Regular readers of this blog know that during the last semester of the 2008-2009 academic year, I piloted standards-based reporting in my high school math classroom. After conversing with my building principal, he has given me the green light to continue this pursuit towards assessment, reporting and ultimately culture reform in my classroom. While I did not have any difficulties with parents questioning this grading/reporting practice last year, I am anticipating that may not be the case this academic year.
"Why?" you might be thinking?
Last year, I used the first nine weeks of the second semester as a "feeling out" time period with my students. Because we have a 4x4 block schedule at the high school where I teach, the second semester brought a fresh group of approximately fifty Geometry students. The first nine weeks of the semester, I would often take a few minutes each week to hint at a change I was thinking of making in my classroom and see how students reacted. After one test, I recall asking students,
"What do you think it would be like if you ALWAYS had the opportunity to retake a test? Better yet, what if you would be allowed to re-take only the parts of the test you did not do well on?"I was alluding to the aspect of standards-based reporting that initially attracted me to it and that is a focus on reporting learning. I don't think it's fair that students who "get it" later are punished because they did not understand the content by the time I decided they needed to take the test. This, of course, excited the students immensely. As do many of the high school students I've had in my classroom, they always enjoy it when you tell them a story or go off on a tangent that doesn't seem to relate to "school stuff." My tangents related to what better grading might look like were naturally of interest to my students. Finally, the consensus of the class was to "try out this crazy new grading system Mr. Townsley keeps talking about!"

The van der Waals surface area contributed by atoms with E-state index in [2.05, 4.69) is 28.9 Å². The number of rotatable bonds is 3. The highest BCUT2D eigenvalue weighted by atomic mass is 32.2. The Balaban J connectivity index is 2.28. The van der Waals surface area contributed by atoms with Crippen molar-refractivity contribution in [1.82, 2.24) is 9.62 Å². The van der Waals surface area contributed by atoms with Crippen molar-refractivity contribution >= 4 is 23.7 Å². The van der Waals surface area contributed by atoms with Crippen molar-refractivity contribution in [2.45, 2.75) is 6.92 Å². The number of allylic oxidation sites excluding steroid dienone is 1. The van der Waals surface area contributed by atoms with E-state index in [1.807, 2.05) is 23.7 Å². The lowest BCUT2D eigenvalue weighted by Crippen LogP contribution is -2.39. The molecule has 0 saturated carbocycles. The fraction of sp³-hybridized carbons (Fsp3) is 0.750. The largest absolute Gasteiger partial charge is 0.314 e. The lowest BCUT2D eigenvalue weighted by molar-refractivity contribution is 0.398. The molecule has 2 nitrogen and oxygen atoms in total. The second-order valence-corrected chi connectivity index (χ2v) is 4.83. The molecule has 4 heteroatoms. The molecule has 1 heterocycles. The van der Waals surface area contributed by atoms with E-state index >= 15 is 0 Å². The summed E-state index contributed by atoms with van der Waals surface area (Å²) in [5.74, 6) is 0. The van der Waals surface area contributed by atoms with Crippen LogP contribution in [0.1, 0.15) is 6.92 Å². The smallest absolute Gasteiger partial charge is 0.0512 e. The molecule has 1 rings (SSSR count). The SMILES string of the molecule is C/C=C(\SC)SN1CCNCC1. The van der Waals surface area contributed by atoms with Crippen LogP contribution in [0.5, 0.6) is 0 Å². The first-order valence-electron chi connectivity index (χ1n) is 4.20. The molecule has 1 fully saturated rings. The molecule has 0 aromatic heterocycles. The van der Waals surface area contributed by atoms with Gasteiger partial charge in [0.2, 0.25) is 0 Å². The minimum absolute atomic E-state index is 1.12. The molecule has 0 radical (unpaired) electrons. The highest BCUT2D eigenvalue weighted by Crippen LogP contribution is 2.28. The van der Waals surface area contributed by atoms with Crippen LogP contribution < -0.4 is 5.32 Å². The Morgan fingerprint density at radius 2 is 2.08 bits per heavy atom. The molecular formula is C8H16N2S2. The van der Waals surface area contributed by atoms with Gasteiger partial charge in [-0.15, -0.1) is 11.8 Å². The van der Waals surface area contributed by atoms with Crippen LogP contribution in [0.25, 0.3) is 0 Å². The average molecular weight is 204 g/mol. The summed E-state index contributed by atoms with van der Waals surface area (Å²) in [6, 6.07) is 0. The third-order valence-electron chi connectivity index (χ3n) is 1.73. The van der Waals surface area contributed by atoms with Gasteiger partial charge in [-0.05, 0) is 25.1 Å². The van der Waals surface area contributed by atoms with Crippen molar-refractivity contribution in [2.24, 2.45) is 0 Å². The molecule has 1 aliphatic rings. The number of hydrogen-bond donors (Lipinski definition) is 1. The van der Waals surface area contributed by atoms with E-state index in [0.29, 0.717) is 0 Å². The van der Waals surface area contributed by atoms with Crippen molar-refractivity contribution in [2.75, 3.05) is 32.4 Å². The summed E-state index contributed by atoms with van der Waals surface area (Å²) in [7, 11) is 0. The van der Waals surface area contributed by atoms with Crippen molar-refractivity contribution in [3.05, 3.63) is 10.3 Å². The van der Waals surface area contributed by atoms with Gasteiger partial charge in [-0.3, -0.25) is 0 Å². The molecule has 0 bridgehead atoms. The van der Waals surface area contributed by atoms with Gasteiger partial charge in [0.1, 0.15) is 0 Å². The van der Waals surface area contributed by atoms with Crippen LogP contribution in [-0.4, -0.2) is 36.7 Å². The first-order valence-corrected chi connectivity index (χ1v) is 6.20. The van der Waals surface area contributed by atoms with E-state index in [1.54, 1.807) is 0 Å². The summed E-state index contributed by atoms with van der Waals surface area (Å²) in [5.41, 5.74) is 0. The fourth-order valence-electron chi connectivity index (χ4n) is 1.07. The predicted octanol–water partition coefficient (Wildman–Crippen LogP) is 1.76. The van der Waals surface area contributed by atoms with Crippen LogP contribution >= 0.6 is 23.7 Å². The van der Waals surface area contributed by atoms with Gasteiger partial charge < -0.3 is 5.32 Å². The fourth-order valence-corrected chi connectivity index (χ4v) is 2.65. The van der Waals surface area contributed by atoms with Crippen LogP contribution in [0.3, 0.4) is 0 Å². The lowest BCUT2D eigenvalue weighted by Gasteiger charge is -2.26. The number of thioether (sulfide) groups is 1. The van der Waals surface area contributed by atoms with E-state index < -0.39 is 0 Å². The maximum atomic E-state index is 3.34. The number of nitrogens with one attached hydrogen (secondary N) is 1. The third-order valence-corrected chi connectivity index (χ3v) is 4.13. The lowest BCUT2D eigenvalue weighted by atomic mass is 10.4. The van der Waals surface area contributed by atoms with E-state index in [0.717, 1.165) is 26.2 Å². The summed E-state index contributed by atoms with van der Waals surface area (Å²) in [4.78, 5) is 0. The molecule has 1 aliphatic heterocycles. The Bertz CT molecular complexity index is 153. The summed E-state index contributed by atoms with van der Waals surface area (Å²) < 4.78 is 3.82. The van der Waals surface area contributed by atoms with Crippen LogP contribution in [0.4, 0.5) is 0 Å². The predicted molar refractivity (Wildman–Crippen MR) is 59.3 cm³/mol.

This year will be different. I am hoping to use standards-based reporting from day one. I mentioned to my principal that it could be a drastic change for a ninth grader to adjust to high school, an 84-minute class period block schedule as well as a new grading system in his/her math class. (Note: the grading system issue could be quickly resolved if all middle school teachers used this system, too, but I digress...) In other words, I don't plan on taking nine weeks of building a rapport with my students before rolling out my grading system. When secondary students are confused, upset and/or angry, parents often get involved, too, or at least that is my experience locally. I will continue to explain to the students during the first few weeks what standards-based reporting looks like, why it it beneficial and how it differs from traditional grading, but I also thought it would be necessary to have a communication piece ready to go. If it doesn't end up being asked for, that's a good thing and I've probably done a good enough job explaining it to the students. I also think it will be a good tool to use with colleagues as their curiosity once word travels around school via students' conversations. Here is a draft of the communication piece.
If you were a parent of a student in my classroom, what unanswered questions would you have about standards-based reporting after reading this document? Feel free to post your thoughts in the comments below.